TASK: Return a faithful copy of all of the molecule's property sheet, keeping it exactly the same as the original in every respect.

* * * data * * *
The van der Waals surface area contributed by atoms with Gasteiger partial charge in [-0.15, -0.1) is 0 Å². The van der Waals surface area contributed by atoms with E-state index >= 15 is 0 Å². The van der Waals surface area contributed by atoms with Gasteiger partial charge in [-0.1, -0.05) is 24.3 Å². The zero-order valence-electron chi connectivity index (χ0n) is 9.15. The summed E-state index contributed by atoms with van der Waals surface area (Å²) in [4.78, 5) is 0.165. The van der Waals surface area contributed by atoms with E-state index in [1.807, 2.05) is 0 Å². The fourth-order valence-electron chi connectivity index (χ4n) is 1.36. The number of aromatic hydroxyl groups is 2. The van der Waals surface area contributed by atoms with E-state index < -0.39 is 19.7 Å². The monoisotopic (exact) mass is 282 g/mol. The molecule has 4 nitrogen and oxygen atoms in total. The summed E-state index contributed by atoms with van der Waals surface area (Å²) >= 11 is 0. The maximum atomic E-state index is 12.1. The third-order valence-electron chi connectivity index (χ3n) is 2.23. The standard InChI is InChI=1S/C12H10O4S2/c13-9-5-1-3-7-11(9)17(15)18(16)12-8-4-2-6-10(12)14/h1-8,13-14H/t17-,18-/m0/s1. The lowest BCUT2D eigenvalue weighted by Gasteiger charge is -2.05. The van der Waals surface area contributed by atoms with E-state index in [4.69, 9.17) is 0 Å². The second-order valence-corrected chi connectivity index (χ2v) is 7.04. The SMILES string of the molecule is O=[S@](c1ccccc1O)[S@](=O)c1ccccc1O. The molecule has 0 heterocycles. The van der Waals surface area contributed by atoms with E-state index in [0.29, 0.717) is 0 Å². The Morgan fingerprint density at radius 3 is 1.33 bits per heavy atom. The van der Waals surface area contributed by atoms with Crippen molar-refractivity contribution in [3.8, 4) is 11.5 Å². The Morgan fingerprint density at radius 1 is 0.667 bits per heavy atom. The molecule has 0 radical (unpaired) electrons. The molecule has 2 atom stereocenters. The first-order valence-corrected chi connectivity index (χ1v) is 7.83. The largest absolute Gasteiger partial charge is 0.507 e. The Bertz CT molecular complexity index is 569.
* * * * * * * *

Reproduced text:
The van der Waals surface area contributed by atoms with Gasteiger partial charge in [-0.15, -0.1) is 0 Å². The van der Waals surface area contributed by atoms with E-state index >= 15 is 0 Å². The van der Waals surface area contributed by atoms with Gasteiger partial charge in [-0.1, -0.05) is 24.3 Å². The zero-order valence-electron chi connectivity index (χ0n) is 9.15. The summed E-state index contributed by atoms with van der Waals surface area (Å²) in [4.78, 5) is 0.165. The van der Waals surface area contributed by atoms with E-state index in [1.807, 2.05) is 0 Å². The fourth-order valence-electron chi connectivity index (χ4n) is 1.36. The number of aromatic hydroxyl groups is 2. The van der Waals surface area contributed by atoms with E-state index < -0.39 is 19.7 Å². The monoisotopic (exact) mass is 282 g/mol. The molecule has 4 nitrogen and oxygen atoms in total. The summed E-state index contributed by atoms with van der Waals surface area (Å²) >= 11 is 0. The maximum atomic E-state index is 12.1. The third-order valence-electron chi connectivity index (χ3n) is 2.23. The standard InChI is InChI=1S/C12H10O4S2/c13-9-5-1-3-7-11(9)17(15)18(16)12-8-4-2-6-10(12)14/h1-8,13-14H/t17-,18-/m0/s1. The lowest BCUT2D eigenvalue weighted by Gasteiger charge is -2.05. The van der Waals surface area contributed by atoms with E-state index in [4.69, 9.17) is 0 Å². The second-order valence-corrected chi connectivity index (χ2v) is 7.04. The SMILES string of the molecule is O=[S@](c1ccccc1O)[S@](=O)c1ccccc1O. The molecule has 0 heterocycles. The van der Waals surface area contributed by atoms with E-state index in [0.29, 0.717) is 0 Å². The Morgan fingerprint density at radius 3 is 1.33 bits per heavy atom. The van der Waals surface area contributed by atoms with Crippen molar-refractivity contribution in [3.8, 4) is 11.5 Å². The Morgan fingerprint density at radius 1 is 0.667 bits per heavy atom. The molecule has 0 radical (unpaired) electrons. The molecule has 2 atom stereocenters. The first-order valence-corrected chi connectivity index (χ1v) is 7.83. The largest absolute Gasteiger partial charge is 0.507 e. The Bertz CT molecular complexity index is 569.